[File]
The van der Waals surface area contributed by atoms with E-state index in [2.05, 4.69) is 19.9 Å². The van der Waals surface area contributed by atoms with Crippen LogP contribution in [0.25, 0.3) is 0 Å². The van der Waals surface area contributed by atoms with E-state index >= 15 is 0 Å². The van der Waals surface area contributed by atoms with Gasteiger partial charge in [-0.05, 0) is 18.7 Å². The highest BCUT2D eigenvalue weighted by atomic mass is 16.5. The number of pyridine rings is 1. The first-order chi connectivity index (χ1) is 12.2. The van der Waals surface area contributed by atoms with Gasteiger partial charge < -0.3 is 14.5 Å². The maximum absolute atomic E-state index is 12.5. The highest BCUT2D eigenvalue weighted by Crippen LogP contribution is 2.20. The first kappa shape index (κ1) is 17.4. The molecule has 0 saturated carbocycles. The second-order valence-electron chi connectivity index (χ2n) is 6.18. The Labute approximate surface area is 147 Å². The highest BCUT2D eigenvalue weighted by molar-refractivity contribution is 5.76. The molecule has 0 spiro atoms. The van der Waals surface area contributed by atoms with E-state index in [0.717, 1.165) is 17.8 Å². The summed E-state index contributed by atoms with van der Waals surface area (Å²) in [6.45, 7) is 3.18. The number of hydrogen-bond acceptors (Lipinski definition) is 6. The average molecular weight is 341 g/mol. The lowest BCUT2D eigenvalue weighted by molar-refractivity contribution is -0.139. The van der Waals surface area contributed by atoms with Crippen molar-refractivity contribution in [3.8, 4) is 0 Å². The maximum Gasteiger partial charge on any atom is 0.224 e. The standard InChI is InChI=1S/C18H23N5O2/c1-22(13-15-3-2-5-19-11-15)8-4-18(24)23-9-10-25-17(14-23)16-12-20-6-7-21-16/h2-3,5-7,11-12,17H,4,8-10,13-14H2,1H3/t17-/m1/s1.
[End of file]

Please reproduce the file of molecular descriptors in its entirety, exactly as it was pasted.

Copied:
The van der Waals surface area contributed by atoms with E-state index in [2.05, 4.69) is 19.9 Å². The van der Waals surface area contributed by atoms with Crippen LogP contribution in [0.25, 0.3) is 0 Å². The van der Waals surface area contributed by atoms with E-state index >= 15 is 0 Å². The van der Waals surface area contributed by atoms with Gasteiger partial charge in [-0.05, 0) is 18.7 Å². The highest BCUT2D eigenvalue weighted by atomic mass is 16.5. The number of pyridine rings is 1. The first-order chi connectivity index (χ1) is 12.2. The van der Waals surface area contributed by atoms with Gasteiger partial charge < -0.3 is 14.5 Å². The maximum absolute atomic E-state index is 12.5. The highest BCUT2D eigenvalue weighted by Crippen LogP contribution is 2.20. The first kappa shape index (κ1) is 17.4. The molecule has 0 saturated carbocycles. The second-order valence-electron chi connectivity index (χ2n) is 6.18. The Labute approximate surface area is 147 Å². The highest BCUT2D eigenvalue weighted by molar-refractivity contribution is 5.76. The molecule has 0 spiro atoms. The van der Waals surface area contributed by atoms with E-state index in [0.717, 1.165) is 17.8 Å². The summed E-state index contributed by atoms with van der Waals surface area (Å²) in [6.45, 7) is 3.18. The number of hydrogen-bond acceptors (Lipinski definition) is 6. The average molecular weight is 341 g/mol. The lowest BCUT2D eigenvalue weighted by molar-refractivity contribution is -0.139. The van der Waals surface area contributed by atoms with Crippen molar-refractivity contribution in [3.8, 4) is 0 Å². The maximum Gasteiger partial charge on any atom is 0.224 e. The standard InChI is InChI=1S/C18H23N5O2/c1-22(13-15-3-2-5-19-11-15)8-4-18(24)23-9-10-25-17(14-23)16-12-20-6-7-21-16/h2-3,5-7,11-12,17H,4,8-10,13-14H2,1H3/t17-/m1/s1.